Thursday, May 15, 2014

Why Climate Change is "Bad"

Over the years, some people have criticized me for emphasizing "bad" aspects of global warming rather than "good" aspects.  Since I am very concerned about global warming, this might partially reflect a personal bias.  However, even though there will be some so-called winners with climate change, negative impacts will exceed positive ones, especially if the climate change is abrupt.

Why?  Because our entire society has been built around the climate of the 20th century (and to some degree the climate of the last couple thousand years).  Where we grow crops, how we store and distribute water, where we have built cities, and how we have built infrastructure for resiliency against weather and climate variability are a function of that 20th century climate (and to some degree the climate of the preceding centuries).

Here are some examples.  Water is the agent that delivers most climate impacts and even if there are a few winners with climate change, everyone loses with sea level rise.  Most of the worlds largest urban areas sit in coastal areas. In the United States, more than 50% of the population is near coasts and approximately 3.7 million people living within 1 m elevation of mean high tide (TIDEL).

Source: Strauss et al. (2012)
The challenges in these regions are multifaceted and involve more than the direct effect of inundation by sea level rise.  Coastal erosion and wetland loss increases vulnerability to storm surges.  Saltwater intrusion intrusion into aquifers leads to contamination of drinking water sources.  Etc.

How about National Security?  The Center for Naval Analyses Military Advisory Board, comprised of retired high-level officers and generals fro the armed forces, issued a report this week entitled National Security and the Accelerating Risks of Climate Change.  Again we see here that a shift in the climate is a societal stressor:
"The projected impacts of climate change will be more than threat multipliers; they will serve as catalysts for instability and conflict."

"As the world's population and living standards continue to grow, the projected climate impacts on the nexus of water, food, and energy security become more profound. Fresh water, food, and energy are inextricably linked, and the choices made over how these finite resources will be produced, distributed, and used will have increasing security implications."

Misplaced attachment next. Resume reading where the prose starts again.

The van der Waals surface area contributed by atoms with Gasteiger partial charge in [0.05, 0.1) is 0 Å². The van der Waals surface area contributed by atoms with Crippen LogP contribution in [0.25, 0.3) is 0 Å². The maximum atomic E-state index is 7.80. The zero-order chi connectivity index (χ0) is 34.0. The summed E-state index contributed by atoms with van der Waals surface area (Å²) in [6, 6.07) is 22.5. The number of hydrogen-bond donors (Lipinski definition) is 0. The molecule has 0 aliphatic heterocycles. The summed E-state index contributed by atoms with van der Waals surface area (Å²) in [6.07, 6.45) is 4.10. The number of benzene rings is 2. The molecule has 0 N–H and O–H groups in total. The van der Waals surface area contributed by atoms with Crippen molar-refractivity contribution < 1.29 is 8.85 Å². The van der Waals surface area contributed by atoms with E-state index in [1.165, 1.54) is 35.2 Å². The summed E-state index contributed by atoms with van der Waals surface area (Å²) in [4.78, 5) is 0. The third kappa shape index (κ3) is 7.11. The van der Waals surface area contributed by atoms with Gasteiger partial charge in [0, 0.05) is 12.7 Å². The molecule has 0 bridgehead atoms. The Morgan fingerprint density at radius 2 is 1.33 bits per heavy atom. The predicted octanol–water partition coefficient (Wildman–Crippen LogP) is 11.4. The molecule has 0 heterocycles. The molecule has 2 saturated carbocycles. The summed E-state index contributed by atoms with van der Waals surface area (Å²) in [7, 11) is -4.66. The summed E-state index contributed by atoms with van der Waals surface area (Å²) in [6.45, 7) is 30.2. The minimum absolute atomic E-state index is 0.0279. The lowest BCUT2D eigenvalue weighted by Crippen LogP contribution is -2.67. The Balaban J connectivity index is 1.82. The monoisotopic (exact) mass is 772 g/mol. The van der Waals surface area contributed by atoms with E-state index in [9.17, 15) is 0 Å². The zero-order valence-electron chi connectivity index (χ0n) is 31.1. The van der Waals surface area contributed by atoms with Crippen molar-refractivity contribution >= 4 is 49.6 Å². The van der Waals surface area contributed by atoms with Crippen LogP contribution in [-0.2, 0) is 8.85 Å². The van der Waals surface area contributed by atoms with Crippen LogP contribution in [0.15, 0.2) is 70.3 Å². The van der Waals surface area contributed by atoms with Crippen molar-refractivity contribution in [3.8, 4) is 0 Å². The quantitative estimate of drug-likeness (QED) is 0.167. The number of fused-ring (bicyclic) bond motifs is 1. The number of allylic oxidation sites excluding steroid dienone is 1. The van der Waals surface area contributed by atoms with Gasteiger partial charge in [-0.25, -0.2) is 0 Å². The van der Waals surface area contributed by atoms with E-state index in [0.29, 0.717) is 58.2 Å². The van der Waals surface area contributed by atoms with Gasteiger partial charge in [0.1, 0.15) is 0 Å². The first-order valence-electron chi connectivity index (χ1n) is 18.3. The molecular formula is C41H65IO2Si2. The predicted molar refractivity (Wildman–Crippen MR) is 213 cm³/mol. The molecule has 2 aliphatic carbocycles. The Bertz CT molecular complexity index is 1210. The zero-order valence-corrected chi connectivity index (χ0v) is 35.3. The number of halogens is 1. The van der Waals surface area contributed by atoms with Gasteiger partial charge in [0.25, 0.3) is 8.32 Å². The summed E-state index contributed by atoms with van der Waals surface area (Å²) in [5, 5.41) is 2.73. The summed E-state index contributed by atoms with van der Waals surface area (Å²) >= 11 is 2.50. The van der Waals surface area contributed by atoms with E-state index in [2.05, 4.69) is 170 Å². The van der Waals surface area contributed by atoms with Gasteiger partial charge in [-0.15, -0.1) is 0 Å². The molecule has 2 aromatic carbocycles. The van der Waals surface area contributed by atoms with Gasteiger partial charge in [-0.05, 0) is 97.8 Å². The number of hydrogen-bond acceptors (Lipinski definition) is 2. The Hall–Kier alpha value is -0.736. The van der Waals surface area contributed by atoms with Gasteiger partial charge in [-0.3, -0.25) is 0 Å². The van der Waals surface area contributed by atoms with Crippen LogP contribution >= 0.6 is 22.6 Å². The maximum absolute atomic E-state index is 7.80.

"Projected climate change impacts inside the borders of the United States will challenge key elements of our National Power and encumber our homeland security. Of particular concern are climate impacts to our military, infrastructure, economic, and social support systems."
One interesting case study discussed in the report is the impact of sea level rise on the military infrastructure in the Hampton Roads area of Virginia (p. 25), which includes 29 military sites and serves as home for 20% of the U.S. military fleet.  This is a low lying area in which significant adaptation efforts will be needed.

Another region discussed is the Arctic, where the loss of sea ice opens up commercial opportunities but also potential international flash points.
The list goes on and on.  The bottom line here is that change is hard and that's why climate change is "bad." A small shift in climate is perhaps tolerable, but that's looking increasingly unlikely.


  1. Glad to hear the military is taking climate change seriously. Seems a lot of special interests who are currently politicizing climate change have an awful lot to lose by inaction as well. This comment is not meant to stir a political debate. It's just very ironic to me that a lot of the oil companies' infrastructure also lies in coastal regions.

  2. Maybe it's not just coincidental that proposals to mine oil sands in Utah are becoming more strident!